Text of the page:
The Burlington Tunnel is a railroad tunnel located in Burlington, Vermont and is owned and operated by the New England Central Railroad. According to the inscription on its southern entrance, the Burlington Tunnel was constructed beginning on 1 November 1860, completed on 17 May 1861 for a predecessor railroad to the Central Vermont Railway; the tunnel runs in a northeast/southwest curve, while the external approach trackage runs from south to east. The street overpassing the Burlington Tunnel is North Avenue which has an Average Annual Daily Traffic of about 12,000 vehicles; the Burlington Rail Tunnel, located at Milepost 1.15 of the NECR Winooski spur line, is a 340-foot long brick masonry horseshoe shaped tunnel that passes through the sandy ridge supporting North Avenue on a curve of four degrees. North Avenue runs in a north to south direction while the tunnel runs in an east to west direction; the tunnel, constructed in 1860 had an overall height of 17 feet and a width of 14 feet at the base, increasing to 16 feet wide at 9 feet above top of rail.

The tunnel provides passage for a single track over ballast. The track grade is level. A major gas line which runs from a building on the southeast quadrant of the existing tunnel structure easterly across the wetlands and under the Burlington Connector highway to the east. There is an extensive aerial power line system which runs along the railroad right-of-way and up over North Avenue; the ridge through which the tunnel was constructed consists of loose sands 75 to 80 feet deep, blown off the east shores of Lake Champlain. The tunnel portals consist of stacked masonry block walls 35 feet high and 19 feet wide at the base. Stepped stone block retaining walls 47 feet long, are located at each side of the track, supporting the embankment. Tunnel construction was accomplished by setting a vertical wooden shield through which holes were bored in a semicircular shape. Poles were driven through the holes to form the arch shape; the sands were excavated from underneath the driven poles, space. As soon as the half-circle heading was completed, the sides were dug.

Nearly 700,000 feet of lumber was needed to construct the wooden framework necessary to brace the excavation. After the heading and sides were dug, a foundation of limestone and concrete was constructed; as soon as there was room, a five-layer brick arch in the form of a horseshoe was built. The walls between the brick masonry and the wood form work were packed solid with cement. Under the best conditions, the workers could construct three feet of tunnel a day. Working day and night, the tunnel was constructed in just over six months; the materials in the tunnel are all of Vermont origin. The portals were constructed of hammer-dressed limestone from the Isle La Motte; the interior brick of the tunnel were obtained from a factory from the north side of Mallets Bay and the mortar was made with lime from Weathersfield, Vermont. Construction appears to be robust as the walls are four feet thick and the arch two feet thick; the bricks are arranged in a running bond pattern. It is noted during the site inspection the lack of bonder or header courses of brick, at least at the surface course of brick.

The limestone foundation is exposed along the base of the tunnel as it protrudes above the track bed elevation eight inches and away from the brick masonry arch by eight inches. The Burlington tunnel is considered to be of national historic significance as it was one of the earliest successful railroad tunnels in the United States. While several smaller tunnels were constructed during the 1830s and 1840s, it was the beginning of construction of the Hoosac Tunnel on the Boston to Albany route, through western Massachusetts that marked the maturity of American tunneling technology; the next two important tunnel projects in New England were the Burlington Rail Tunnel and the Tunnel at Bellows Falls, in Vermont. The Vermont and Canada Railroad, completed between Essex Junction, VT and Rouses Point, NY and headquartered in St. Albans, undertook construction of the tunnel in order to provide a better connection to the Lake Champlain lakefront from its main route, which passed through Essex Junction.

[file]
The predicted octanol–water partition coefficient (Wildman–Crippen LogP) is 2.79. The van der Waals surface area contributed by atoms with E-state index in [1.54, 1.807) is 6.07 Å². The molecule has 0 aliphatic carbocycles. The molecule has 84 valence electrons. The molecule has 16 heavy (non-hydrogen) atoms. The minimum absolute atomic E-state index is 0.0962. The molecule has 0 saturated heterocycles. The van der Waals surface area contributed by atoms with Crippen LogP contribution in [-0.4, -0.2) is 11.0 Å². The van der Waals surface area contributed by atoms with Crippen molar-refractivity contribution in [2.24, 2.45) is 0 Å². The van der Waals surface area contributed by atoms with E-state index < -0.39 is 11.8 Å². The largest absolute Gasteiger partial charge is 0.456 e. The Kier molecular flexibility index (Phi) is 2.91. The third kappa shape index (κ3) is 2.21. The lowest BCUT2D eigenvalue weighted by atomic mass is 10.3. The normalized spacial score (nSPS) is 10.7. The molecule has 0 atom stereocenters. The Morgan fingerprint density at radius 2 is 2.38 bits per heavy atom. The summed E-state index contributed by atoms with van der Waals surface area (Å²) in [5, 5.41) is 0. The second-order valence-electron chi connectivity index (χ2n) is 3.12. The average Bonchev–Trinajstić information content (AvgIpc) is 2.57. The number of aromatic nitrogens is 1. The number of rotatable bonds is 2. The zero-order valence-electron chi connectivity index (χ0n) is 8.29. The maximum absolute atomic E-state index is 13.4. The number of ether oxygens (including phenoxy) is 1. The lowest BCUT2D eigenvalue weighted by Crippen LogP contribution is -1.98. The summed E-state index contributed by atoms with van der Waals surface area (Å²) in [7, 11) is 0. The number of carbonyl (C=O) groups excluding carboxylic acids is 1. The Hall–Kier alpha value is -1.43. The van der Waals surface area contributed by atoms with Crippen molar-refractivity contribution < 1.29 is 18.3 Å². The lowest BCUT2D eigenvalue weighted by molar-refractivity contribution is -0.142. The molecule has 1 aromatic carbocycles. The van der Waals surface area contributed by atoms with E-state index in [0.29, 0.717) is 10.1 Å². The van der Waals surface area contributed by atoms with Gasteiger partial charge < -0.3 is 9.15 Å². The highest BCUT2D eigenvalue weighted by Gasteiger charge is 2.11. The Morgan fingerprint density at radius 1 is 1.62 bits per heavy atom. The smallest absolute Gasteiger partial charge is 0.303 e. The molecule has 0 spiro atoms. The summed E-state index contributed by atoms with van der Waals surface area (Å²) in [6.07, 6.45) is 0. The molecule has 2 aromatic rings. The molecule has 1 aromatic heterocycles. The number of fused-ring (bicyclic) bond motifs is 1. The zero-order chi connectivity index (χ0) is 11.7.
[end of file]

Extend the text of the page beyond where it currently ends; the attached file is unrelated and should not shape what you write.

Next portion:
The Vermont & Canada and the Vermont Central merged sometime prior to 1853. The original alignment passed through what is now downtown Burlington, the depot was located two blocks south of the current City Hall; the 8-mile section, part of the original Vermont Central mainline between Windsor, VT and Burlington, VT was completed in 1848. It required three wooden bridges over the Winooski River; these were replaced with steel truss bridges at a date. At the site of the tunnel, the unusual formation of the ridge—accreted sand rather than underlying ledge—posed an enormous challenge to Daniel Chipman Linsley, D. J. Morrison, construction chief, who both worked for the railroad. Daniel Chipman Linsley's hair turned white prematurely resulting from the stress of the project. Linsley and Morrison had a wooden arch built that matched the intended shape of the tunnel advanced the wooden arch close behind the digging to support the ceiling of the newly bored hole; the concrete fill was laid in above the wooden arch, the bricklaying crews

Siege of Smolensk (1654)

The Siege of Smolensk was one of the first great events of the Russo-Polish War. Smolensk, under the rule of the Polish–Lithuanian Commonwealth during 1404–1514 and since 1611, was besieged by a Russian army in June 1654; the Polish garrison of the city hoped to get reinforcements from the army of Janusz Radziwiłł, stationed in Orsha. Its situation worsened when Radziwiłł suffered a defeat from Prince Yakov Cherkassky in the Battle of Shklow. In September, the Polish garrison agreed to leave the city; the garrison left Smolensk and handed over its weapons and ensigns to the Russians before retreating to the Commonwealth-controlled territory. A significant number of landowners, preferred to stay and keep their estates, becoming subjects of the Russian Tsardom